We mined the NBA's acquisitions, investments, and partnerships to discern the league's strategic priorities.
The NBA is one of the largest and most influential sports leagues in the world.
The final game of 2022 between the Golden State Warriors and the Boston Celtics saw a peak of over 15M viewers — larger than the entire population of Belgium. Each of the 30 teams in the league is valued on average at over $2B.
NBA teams primarily make money via ticket sales, merchandise sales, and TV deals. Teams also share revenues from corporate sponsorships and other league-wide initiatives. Historically, the league created brand loyalty through innovative marketing platforms, stretching as far back as 1948 when it partnered with a gum company to produce the first NBA collectible playing cards.
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In recent years, the NBA has experimented with the way fans watch games and interact with their favorite teams and players, specifically within digital mediums.
The league is one of the few organizations that has capitalized successfully on the NFT collectibles space and has also made substantial efforts to engage an audience in metaverse-like platforms. Based on this track record, the NBA provides a playbook for companies with strong brand equity looking to enter the NFT and metaverse space.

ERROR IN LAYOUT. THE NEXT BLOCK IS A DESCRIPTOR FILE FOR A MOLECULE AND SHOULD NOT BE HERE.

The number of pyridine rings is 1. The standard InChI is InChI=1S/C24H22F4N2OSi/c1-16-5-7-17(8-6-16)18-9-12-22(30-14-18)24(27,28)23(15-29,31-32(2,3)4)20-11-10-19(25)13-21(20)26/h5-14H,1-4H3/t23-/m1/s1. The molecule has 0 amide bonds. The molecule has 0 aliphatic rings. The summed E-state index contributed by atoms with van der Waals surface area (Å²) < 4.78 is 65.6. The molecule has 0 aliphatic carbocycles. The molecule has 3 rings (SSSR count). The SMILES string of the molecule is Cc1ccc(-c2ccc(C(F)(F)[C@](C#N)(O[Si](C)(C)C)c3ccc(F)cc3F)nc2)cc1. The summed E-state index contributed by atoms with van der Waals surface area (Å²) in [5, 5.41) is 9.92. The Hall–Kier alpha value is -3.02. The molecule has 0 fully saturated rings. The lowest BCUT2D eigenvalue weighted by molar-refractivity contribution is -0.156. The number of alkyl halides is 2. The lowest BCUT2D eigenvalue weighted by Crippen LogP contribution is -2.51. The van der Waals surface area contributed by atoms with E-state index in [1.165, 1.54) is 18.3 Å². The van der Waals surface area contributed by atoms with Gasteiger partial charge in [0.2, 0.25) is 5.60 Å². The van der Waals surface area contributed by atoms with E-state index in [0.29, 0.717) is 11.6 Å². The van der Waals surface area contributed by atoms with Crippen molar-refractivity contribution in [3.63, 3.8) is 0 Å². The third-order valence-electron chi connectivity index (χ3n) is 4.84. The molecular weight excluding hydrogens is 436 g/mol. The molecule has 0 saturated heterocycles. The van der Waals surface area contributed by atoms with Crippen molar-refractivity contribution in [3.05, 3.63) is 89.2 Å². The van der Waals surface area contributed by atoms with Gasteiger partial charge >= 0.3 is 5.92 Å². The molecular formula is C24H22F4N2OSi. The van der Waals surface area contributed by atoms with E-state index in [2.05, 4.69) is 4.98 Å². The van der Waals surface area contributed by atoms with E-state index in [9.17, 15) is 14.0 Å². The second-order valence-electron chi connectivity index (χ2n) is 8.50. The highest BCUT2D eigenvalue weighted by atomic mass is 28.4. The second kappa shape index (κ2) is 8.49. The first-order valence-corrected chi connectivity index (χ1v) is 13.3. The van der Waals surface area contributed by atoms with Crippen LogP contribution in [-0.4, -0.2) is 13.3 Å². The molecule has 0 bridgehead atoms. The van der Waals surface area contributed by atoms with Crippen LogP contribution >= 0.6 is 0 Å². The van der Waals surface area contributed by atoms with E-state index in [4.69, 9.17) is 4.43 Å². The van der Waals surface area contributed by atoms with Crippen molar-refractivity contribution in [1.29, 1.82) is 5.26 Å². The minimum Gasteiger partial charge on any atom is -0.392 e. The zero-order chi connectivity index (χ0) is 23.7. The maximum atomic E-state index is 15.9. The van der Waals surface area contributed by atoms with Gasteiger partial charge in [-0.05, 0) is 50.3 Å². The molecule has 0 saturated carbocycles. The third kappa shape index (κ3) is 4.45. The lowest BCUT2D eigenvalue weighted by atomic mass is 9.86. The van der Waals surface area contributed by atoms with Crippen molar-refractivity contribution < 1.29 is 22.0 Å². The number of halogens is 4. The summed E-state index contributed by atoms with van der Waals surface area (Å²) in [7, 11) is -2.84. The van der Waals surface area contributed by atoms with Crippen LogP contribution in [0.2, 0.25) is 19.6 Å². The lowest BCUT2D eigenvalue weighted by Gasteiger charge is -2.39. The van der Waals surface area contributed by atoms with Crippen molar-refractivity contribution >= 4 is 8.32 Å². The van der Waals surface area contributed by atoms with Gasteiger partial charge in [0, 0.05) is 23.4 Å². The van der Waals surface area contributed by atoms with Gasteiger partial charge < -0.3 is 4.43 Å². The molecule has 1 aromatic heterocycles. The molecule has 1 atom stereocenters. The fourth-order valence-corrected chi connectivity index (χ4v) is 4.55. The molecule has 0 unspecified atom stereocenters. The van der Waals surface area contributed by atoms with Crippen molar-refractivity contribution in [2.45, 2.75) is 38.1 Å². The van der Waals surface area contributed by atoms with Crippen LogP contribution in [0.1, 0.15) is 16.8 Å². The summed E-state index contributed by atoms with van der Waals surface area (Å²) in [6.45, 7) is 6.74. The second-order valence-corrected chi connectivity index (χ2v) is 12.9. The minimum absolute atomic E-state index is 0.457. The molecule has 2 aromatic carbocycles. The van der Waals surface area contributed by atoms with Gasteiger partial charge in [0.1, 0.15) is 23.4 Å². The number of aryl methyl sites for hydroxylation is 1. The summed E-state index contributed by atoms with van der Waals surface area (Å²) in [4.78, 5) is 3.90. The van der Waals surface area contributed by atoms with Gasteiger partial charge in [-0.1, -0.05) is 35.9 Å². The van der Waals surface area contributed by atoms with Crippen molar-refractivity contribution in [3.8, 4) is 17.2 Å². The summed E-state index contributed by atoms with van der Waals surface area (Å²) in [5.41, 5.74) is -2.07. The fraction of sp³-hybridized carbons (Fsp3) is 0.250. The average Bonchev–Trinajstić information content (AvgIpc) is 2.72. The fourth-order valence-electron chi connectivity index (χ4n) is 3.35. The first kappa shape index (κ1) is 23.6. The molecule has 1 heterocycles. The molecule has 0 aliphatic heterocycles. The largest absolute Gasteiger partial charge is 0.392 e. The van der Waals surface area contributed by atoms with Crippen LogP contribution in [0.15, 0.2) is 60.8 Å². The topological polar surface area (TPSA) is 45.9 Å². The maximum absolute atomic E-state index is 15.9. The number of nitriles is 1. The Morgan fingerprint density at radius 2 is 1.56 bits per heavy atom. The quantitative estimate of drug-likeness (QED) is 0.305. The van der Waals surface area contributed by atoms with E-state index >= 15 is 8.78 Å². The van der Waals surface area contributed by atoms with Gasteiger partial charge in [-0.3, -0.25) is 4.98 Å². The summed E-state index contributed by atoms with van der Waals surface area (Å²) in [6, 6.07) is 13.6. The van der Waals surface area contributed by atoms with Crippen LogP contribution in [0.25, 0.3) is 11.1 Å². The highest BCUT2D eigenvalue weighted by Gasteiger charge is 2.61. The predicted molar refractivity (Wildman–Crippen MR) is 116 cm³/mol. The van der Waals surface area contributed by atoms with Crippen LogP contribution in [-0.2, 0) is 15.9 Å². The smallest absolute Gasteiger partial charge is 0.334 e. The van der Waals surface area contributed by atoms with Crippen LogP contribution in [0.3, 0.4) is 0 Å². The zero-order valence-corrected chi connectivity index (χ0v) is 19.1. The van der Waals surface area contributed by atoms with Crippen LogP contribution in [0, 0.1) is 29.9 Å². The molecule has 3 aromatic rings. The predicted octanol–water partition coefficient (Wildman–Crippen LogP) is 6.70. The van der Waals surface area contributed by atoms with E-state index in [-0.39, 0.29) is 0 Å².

Meanwhile, internally, the league is using next-gen tools and technology to improve how it scouts players, acquires talent, and strategizes team performance.
Using CB Insights data, we uncovered the 4 most important strategic priorities highlighted by the NBA’s investments and partnerships since 2019. We then categorized companies by their business relationships with the NBA across these priorities:
- Digital content & gaming
- Player analytics & performance tech
- Sports betting
These designations are not exhaustive of the NBA’s investment and partnership activity in the analyzed period.
Digital content & gaming
The NBA is entering into numerous partnerships with digital content & gaming companies, using digital collectibles and VR as novel ways to engage its audience.